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Military junk pulled from Kalaeloa pond raises fresh concerns : DMZ Hawai'i / Aloha 'Aina
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Military junk pulled from Kalaeloa pond raises fresh concerns

February 4, 2013 by  

 

COURTESY JOHN BOND Ordy Pond, off Tripoli Road near Coral Sea Road on the former Barbers Point Naval Air Station, is shown in a photo taken with former City Councilman Tom Berg in August of last year.

Some Native Hawaiian cultural practitioners and historians are protesting the Navy’s method of cleaning up unexploded ordnance at a sinkhole site within Kalaeloa (once the site of Barber’s Point Naval Air Station). The Honolulu Star Advertiser reports (“Military junk pulled from Kalaeloa pond raises fresh concerns” February 3, 2013):

The Navy said at least 300 bits of junk and ordnance-related material have been pulled out of or near Ordy Pond, a 10,000-year-old sinkhole and possible pre-contact fishpond on the former Barbers Point Naval Air Station that has come under scrutiny by Hawaiians, historians and state officials.

Controlled detonations will be used Monday on site to destroy some of the items, including MK-24 aircraft flares used to mark submarine locations; 1-pound “spotting” charges in 100-pound practice bombs; and a spotting charge in an MK-106 practice bomb, the Navy said.

Apparently, the Navy dumped all sorts of munitions and scrap into the pond:

According to a 2007 Navy study, Ordy Pond reportedly was used for the disposal of ordnance-related scrap from the late 1960s to the late 1970s.

But no detailed information about the types of ordnance disposed of was available, according to the Navy report. The study also said that during site surveys, the Navy found and removed flares and small arms ammunition, but no explosive ordnance was discovered.

[. . .]

During an ordnance survey in 1994, “they found a couple of unusual items they didn’t expect to find,” said Denise Emsley, a Naval Facilities Engineering Command Hawaii spokeswoman. “They found some flares, some flare dispenser cartridges, an inert bomb fin assembly. So bits and pieces of things that shouldn’t have been there.”

Emsley added that Ordy Pond was never used as a training area, “and the fact that this stuff was found (means) it was probably left there or dumped there incorrectly.”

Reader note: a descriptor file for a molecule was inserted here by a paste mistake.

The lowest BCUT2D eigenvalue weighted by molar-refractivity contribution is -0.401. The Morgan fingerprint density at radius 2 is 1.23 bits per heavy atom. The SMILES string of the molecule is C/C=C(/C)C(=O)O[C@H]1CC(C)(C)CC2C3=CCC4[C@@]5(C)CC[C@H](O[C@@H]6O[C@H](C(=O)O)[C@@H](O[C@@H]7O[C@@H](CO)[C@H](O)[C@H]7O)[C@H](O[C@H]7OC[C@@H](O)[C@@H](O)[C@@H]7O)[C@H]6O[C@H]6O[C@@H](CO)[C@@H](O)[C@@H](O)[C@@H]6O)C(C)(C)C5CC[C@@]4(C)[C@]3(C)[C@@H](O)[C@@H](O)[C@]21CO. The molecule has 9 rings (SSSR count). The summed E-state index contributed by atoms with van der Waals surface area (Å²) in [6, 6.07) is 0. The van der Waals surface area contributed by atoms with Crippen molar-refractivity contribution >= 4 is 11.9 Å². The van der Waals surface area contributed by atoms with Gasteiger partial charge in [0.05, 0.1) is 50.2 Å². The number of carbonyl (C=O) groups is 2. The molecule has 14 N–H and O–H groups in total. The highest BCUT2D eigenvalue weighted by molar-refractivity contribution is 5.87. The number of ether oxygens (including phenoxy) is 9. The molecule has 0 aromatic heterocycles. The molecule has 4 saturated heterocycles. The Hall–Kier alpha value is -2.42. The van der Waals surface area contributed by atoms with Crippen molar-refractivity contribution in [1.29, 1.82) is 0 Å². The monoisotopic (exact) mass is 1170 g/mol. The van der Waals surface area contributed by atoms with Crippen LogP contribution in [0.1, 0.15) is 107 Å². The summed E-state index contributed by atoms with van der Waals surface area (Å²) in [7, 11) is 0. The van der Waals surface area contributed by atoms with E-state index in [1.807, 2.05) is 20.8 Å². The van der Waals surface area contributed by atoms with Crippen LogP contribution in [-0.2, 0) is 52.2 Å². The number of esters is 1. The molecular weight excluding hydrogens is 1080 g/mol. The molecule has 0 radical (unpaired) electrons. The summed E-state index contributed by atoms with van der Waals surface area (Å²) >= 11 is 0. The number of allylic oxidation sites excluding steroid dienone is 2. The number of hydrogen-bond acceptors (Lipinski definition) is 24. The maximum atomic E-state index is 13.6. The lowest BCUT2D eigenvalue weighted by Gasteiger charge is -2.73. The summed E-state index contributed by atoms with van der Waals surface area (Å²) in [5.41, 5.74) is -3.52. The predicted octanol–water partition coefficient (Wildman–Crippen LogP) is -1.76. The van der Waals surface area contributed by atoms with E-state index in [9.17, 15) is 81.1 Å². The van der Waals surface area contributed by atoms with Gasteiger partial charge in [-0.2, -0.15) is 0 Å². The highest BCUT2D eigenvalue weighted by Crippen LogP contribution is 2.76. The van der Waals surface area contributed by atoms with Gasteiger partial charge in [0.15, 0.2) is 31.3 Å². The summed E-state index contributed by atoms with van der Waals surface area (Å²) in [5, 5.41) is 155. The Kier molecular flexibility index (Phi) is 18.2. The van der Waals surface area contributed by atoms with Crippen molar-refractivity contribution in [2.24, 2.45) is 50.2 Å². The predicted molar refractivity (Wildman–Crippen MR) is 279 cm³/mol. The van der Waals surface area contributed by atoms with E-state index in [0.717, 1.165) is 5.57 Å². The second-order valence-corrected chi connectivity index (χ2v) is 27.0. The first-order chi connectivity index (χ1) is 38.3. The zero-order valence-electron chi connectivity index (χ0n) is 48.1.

I suppose this is how military valued Hawaiʻi.

One concern about the cleanup is the use of heavy equipment to remove mangrove and the detonation of munitions.  The ʻEwa plains have some of the most unique geological, biological and cultural formations in the Hawaiian islands.  Critics of the Navy’s actions fear that such activity will harm the cultural sites:

John Bond, an Ewa Beach historian, said Ordy Pond has become a “major destruction site” with all the heavy equipment work.

“This entire Ordy Pond project has all the appearances of way too much to spend with way too little documentation,” Bond said. “There could be very significant impacts to the pond water, underground karst system and very possible destruction of numerous yet undocumented archaeological sites — and even iwi kupuna burials.”

The work could have been done with chainsaws and machetes to better protect the pond environment, Bond said.

[. . .]

Both Bond and Michael Lee, a cultural descendant of Native Hawaiians buried in the area, question why an archaeological inventory survey was not conducted for the Ordy Pond site.

“How can you say you are protecting archaeological sites when you haven’t inventoried them?” Lee asked.

A May 5, 2011, letter from the state Historic Preservation Division to the Navy noted that the Ordy Pond project “area of potential effect” included 18 archaeological features and said an archaeological inventory survey would be “appropriate.”

The Navy said the project subsequently was revised to “avoid all archaeological resources,” so the survey was not done.

Bond said that “doesn’t appear to be the case at all,” adding, “In fact, the entire project has been greatly expanded into the most important and culturally sensitive area on the former base.”

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